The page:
3. Tracking first i.f. strip - The 1.5 - 2.5 MHz first i.f. strip is gang-tuned with the PTO. Yet, the PTO is still silky smooth and i.f. tracking in nearly perfect. (also a feature of earlier 75A-series receivers)
  4. Q-multiplier notch filter - It was far more effective than crystal notch filters in that it did not distort the passband shape badly and the notch depth was consistent and didn't need to be optimized with a front panel "notch depth" control.
  5. Product Detector - This incredible piece of circuitry moved SSB out from the annoying, distorted "Donald duck sound" sound to what, even to this day, is impressive sounding SSB and CW audio.

  6. The 75A-4 embodied everything needed for reliable SSB communications -

  7. Stability
  8. Selectivity
  9. Linearity
  10. Passband Tuning
  11. Product Detector
  12. SSB and CW Delayed AVC

Interestingly, the 75A-4 is most famous for its SSB virtues. However, all of the ingredients which made the A-4 the best SSB receiver of its time and perhaps all time, also produced a CW receiver of similar caliber.

Jim's 75A-4

Click on photo to enlarge. Modification discriptions are included.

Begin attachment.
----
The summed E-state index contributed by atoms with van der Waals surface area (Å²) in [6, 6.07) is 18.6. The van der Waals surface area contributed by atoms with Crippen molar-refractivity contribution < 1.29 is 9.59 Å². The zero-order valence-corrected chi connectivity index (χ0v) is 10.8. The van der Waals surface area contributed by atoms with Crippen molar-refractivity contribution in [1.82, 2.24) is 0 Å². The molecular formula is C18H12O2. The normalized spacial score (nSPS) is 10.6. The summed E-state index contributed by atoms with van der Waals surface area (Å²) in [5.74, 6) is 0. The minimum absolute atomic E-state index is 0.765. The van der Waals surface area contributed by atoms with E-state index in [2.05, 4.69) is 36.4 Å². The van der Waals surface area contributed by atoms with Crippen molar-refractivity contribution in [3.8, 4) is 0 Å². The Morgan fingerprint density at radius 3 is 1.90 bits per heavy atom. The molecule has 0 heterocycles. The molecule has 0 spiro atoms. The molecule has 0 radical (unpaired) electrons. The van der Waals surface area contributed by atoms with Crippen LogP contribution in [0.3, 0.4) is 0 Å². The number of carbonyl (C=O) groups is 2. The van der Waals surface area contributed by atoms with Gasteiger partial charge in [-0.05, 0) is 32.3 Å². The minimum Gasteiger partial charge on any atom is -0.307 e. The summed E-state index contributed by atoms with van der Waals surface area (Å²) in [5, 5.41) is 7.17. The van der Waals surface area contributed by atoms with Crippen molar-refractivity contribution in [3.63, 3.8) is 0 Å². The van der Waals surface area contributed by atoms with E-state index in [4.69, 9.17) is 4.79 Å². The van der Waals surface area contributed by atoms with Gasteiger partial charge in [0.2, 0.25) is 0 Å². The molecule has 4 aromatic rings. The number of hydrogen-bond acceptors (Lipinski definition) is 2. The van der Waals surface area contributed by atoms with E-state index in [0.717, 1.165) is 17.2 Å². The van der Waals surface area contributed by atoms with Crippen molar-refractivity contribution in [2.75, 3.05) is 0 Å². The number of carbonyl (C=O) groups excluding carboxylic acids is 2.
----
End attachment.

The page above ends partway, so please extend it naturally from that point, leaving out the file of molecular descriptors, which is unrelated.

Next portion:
This is a 75A-4 with a serial number in the mid 5000's. Only about 6000 were built. Beyond it's very high serial number, there are many other unusual features of this 75A-4. First, it is a W3HM restoration. That means that it not only looks good, but there have been many changes to it circuitry. In this particular receiver, cascaded mechanical filters provide exceptional selectivity. The usual AVC, product detector and audio mods popularized by W7CMS are included. Since I purchased this A-4, I have added two additional mechanical filters. As received, the filter configuration included a 2.1 KHz mechanical filter wired under the chassis. A 3.1 KHz mechanical filter replaces an i.f. transformer between the first and second i.f. stages. I installed a standard 3.1 KHz filter in an unoccupied filter socket along with a 1.5 KHz mechanical filter in the remaining empty filter socket. Obviously, with 3.1, 2.1, and 1.5 KHz filters, I have dedicated this receiver to SSB. You might think the 1.5 KHz filter would be too narrow for SSB, but when the passband tuning is adjusted properly, the narrow 1.5 KHz filter is very useful when QRM is severe. The use of two 3.1 KHz mechanical filters in cascade produces an excellent response curve for use with stations producing quality audio. The combined filters provide a - 6 dB bandwidth of about 2.8 KHz and -60 dB skirts slightly over 4 KHz wide. The audio quality of this modified A-4 is excellent with that filter combination. When the going gets a bit rougher, then a 2.1 KHz filter is switched in. This filter is still followed by the 3.1 KHz filter which still improves skirt selectivity and increases the ultimate rejection from -60 dB to well beyond -80 dB. It's actually better than that, but my test equipment won't measure beyond this range.